If John Lewis wants to assert that Donald Trump is not a legitimate president-elect, then we have to understand two facts: First, Trump has the right to (and the kindergartner’s need to) respond in kind; and second, the America Mr. Trump wants to make great again is the same America where citizens like John Lewis do in fact get beat up by club-wielding troops while coddled aristocrats like Trump actually wield the club…or (so as not to get their hands bloody) find surrogates who will.
Lewis, the Georgia representative and civil rights leader, is right to question Donald Trump’s legitimacy, not only because Trump spent years doing the same to President Obama, but because the illegal influence of the Russians and the calculated sabotage of the FBI render his allegation indisputable. It’s not a theory—it’s a fact. And the rest of us, if we believe the same, should be just as vociferous and adamant—and courageous—as Representative Lewis.
Most people my age watched the Civil Rights movement from a distance, viewed it through the safety glass of our television screens. We knew names like Rosa Parks and James Meredith, we knew the bad guys like George Wallace and George Lincoln Rockwell, and we learned the geography of places like Birmingham and Selma. But most of us weren’t there. John Lewis was. He has the scars to show what it means to risk one’s own safety to fight for something greater than himself. When he speaks out against a man who has never fought for anything except his own self-aggrandizement, we don’t apologize or look the other way: we stand behind him.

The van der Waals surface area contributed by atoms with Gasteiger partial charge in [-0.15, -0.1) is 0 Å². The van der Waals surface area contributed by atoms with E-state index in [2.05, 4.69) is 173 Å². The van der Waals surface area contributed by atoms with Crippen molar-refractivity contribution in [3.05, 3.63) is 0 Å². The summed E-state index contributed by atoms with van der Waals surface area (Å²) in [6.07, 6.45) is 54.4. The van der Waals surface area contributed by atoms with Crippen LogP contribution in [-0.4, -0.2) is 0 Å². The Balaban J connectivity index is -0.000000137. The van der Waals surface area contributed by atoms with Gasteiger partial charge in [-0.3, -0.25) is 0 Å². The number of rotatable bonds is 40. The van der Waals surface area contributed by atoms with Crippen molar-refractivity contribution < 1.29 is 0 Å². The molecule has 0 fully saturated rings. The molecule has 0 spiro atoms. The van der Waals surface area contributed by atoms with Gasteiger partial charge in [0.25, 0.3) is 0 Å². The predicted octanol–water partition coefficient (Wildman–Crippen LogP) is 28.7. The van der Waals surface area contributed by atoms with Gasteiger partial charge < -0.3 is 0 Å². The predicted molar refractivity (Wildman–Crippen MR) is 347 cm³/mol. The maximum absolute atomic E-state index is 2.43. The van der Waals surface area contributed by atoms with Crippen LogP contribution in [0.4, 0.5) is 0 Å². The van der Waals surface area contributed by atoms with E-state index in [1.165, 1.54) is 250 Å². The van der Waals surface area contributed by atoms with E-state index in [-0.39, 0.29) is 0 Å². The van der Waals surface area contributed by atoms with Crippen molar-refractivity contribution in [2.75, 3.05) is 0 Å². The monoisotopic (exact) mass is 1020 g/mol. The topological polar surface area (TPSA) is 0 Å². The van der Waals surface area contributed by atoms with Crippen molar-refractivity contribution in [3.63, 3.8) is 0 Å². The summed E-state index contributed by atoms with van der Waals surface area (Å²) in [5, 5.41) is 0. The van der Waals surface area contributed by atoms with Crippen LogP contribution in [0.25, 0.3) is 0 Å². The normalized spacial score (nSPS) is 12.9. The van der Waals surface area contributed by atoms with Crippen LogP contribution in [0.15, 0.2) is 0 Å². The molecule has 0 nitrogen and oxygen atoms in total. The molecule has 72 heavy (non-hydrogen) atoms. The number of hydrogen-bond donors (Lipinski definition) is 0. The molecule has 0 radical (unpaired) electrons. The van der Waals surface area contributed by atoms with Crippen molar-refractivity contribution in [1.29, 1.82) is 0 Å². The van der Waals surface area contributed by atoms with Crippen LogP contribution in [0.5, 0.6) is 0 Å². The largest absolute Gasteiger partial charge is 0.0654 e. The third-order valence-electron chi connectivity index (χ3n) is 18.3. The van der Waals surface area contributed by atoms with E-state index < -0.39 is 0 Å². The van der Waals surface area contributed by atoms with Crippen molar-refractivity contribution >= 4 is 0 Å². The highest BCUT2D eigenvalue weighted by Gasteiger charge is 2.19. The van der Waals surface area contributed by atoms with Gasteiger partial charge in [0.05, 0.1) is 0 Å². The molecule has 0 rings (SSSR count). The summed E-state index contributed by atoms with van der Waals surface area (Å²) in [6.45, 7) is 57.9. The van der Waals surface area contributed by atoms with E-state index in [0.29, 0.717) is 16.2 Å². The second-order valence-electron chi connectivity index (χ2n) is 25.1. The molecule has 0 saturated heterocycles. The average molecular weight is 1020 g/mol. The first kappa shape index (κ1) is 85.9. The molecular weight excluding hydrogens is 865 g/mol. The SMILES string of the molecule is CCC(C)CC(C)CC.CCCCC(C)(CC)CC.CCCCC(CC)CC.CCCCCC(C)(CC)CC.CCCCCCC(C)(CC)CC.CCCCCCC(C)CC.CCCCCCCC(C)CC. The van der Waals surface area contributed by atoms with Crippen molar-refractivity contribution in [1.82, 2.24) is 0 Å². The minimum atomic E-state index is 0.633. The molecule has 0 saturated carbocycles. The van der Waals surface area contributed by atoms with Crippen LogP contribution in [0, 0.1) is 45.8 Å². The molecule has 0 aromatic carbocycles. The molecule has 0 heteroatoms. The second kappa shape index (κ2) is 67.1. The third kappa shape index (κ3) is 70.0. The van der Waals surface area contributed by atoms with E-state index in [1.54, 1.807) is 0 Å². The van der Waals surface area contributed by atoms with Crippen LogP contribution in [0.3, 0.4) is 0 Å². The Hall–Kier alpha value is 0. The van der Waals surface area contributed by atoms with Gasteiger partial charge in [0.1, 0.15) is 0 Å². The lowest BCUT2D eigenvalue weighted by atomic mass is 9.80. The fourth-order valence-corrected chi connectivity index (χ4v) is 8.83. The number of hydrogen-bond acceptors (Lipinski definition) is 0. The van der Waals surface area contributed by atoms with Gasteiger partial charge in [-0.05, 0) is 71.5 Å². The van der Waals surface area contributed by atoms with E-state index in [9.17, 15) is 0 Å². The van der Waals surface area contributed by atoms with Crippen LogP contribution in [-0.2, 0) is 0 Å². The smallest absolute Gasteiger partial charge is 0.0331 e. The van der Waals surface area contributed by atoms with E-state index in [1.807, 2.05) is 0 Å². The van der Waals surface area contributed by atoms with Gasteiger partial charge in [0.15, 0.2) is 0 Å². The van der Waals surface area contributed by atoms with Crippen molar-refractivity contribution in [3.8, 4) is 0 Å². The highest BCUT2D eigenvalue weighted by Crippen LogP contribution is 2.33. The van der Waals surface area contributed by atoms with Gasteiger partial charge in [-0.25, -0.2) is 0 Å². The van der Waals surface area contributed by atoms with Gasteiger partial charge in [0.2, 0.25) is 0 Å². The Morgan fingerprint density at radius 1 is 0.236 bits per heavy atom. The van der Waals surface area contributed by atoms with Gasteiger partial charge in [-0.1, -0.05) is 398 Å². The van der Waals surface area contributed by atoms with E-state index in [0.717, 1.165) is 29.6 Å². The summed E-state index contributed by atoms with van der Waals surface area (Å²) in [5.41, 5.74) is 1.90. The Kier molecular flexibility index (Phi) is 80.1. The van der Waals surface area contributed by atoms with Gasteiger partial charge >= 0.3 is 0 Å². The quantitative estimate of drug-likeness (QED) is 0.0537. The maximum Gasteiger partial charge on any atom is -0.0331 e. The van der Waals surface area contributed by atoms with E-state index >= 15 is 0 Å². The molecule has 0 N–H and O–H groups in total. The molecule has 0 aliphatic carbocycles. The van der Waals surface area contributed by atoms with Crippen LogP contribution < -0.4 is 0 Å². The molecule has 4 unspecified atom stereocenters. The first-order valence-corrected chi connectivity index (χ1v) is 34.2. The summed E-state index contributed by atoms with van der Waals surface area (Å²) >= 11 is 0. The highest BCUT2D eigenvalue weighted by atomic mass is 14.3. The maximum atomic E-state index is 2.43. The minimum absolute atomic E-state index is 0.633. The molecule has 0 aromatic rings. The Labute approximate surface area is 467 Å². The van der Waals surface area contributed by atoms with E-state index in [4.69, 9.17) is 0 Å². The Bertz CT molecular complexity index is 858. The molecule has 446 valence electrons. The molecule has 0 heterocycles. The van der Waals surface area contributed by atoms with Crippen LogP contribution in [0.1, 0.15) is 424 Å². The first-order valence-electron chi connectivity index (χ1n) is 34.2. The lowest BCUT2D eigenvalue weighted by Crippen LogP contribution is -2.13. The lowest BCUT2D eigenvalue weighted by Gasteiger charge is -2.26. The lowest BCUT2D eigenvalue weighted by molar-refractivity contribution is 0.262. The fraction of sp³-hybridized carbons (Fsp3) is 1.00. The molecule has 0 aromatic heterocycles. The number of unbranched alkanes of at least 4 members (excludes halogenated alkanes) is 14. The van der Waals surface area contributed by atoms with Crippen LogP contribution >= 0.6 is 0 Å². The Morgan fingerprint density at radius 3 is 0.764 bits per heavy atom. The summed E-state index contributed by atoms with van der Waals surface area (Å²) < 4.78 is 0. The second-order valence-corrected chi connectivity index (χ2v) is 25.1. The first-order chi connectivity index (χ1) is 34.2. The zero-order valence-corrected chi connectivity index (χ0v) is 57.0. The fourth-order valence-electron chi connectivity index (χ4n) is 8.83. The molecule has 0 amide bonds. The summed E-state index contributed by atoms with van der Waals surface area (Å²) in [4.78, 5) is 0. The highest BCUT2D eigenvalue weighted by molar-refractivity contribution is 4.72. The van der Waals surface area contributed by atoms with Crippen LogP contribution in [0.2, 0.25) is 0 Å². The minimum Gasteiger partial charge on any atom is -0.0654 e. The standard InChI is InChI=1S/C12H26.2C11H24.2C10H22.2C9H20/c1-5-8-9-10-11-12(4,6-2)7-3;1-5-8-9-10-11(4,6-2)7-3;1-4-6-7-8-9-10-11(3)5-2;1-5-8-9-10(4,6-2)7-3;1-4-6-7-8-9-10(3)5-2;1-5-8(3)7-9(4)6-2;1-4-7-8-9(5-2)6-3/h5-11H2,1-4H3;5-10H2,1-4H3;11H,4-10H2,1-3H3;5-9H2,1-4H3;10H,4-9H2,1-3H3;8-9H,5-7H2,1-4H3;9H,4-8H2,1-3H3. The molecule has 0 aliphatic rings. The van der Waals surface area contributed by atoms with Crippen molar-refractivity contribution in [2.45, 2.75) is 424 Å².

Lest we forget, Khizr Khan and his wife Ghazala incurred the same wrath as John Lewis when they called out Trump on his willingness to cast all Muslims as terrorists and waved a copy of the Constitution at him. Like John Lewis, they had paid a price—an even dearer one: their own son, an American soldier, had been killed in combat. It didn’t matter to Trump who lashed out at them until he was shamed into relenting. Donald Trump will never understand that kind of sacrifice, and for us to keep waiting for him to “come around” makes us look more and more foolish every day. He’s not going to be presidential, or empathetic, or sensitive, or profound, or anything else that separates us from the Komodo dragon.* He is Donald Trump and his presidency is illegitimate.
Two thousand years ago it was believed that the sun revolves around the earth. One out of every four Americans still either believes that or isn’t sure how “that whole space deal” operates. Trump’s vision of America is similar to that long since-discredited vision of the universe: he’s at the center and the rest of us must somehow hang on for the ride. People like John Lewis have decided to make that center as tenuous as possible, and whatever meager way we can do the same—marches, protests, letters, phone calls, even staying informed—is not merely our option: it’s our duty.